Herbivory is a key process on coral reefs that can facilitate reef-building corals by excluding algae that otherwise negatively impact coral settlement, growth, and survivorship. Over the last several decades, coral cover on Caribbean reefs has declined precipitously. On many reefs, large structurally complex corals have been replaced by algae and other non-reef-building organisms, resulting in the collapse of physical structure and the loss of critical ecosystem services. The drivers of coral decline on Caribbean reefs are complex and vary among locations. On many reefs, populations of key herbivores have been greatly reduced by disease and overfishing, and this has resulted in the proliferation of algae that hinder coral recovery following major disturbances. Yet, evidence that increases in herbivory can promote coral recovery on Caribbean reefs has been mixed. Here, we discuss key contingencies that will modify the relationships between herbivores, algae, and corals and identify critical knowledge gaps that limit our ability to predict when and where herbivores are most likely to facilitate coral persistence and recovery. Impacts of herbivores on coral reef ecosystems will vary greatly in space and time and will depend on herbivore diversity and species identity. While there are still a large number of knowledge gaps, we make several management recommendations based on our current understanding of the processes that structure reef ecosystems. Reversing the fate of Caribbean coral reefs will require the development of integrated management strategies that simultaneously address multiple stressors in addition to the impacts of fisheries on herbivore assemblages.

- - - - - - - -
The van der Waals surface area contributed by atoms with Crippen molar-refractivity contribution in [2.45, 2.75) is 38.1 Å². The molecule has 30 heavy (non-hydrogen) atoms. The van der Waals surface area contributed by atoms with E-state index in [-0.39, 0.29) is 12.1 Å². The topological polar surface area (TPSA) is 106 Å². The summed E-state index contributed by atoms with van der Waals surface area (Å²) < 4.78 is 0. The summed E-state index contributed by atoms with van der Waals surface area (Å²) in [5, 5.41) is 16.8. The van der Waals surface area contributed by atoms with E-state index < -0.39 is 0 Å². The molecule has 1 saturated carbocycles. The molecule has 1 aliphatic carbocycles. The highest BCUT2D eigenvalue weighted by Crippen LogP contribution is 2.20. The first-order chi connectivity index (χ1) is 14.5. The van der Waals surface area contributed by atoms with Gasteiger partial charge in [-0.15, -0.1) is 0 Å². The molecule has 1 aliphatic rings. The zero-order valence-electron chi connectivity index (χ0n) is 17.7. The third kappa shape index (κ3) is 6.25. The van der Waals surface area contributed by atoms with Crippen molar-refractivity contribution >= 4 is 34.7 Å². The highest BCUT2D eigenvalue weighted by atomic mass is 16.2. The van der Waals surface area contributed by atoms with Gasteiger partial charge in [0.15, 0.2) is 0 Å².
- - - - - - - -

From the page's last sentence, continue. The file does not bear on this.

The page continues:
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URL: http://digitalcommons.calpoly.edu/bio_fac/443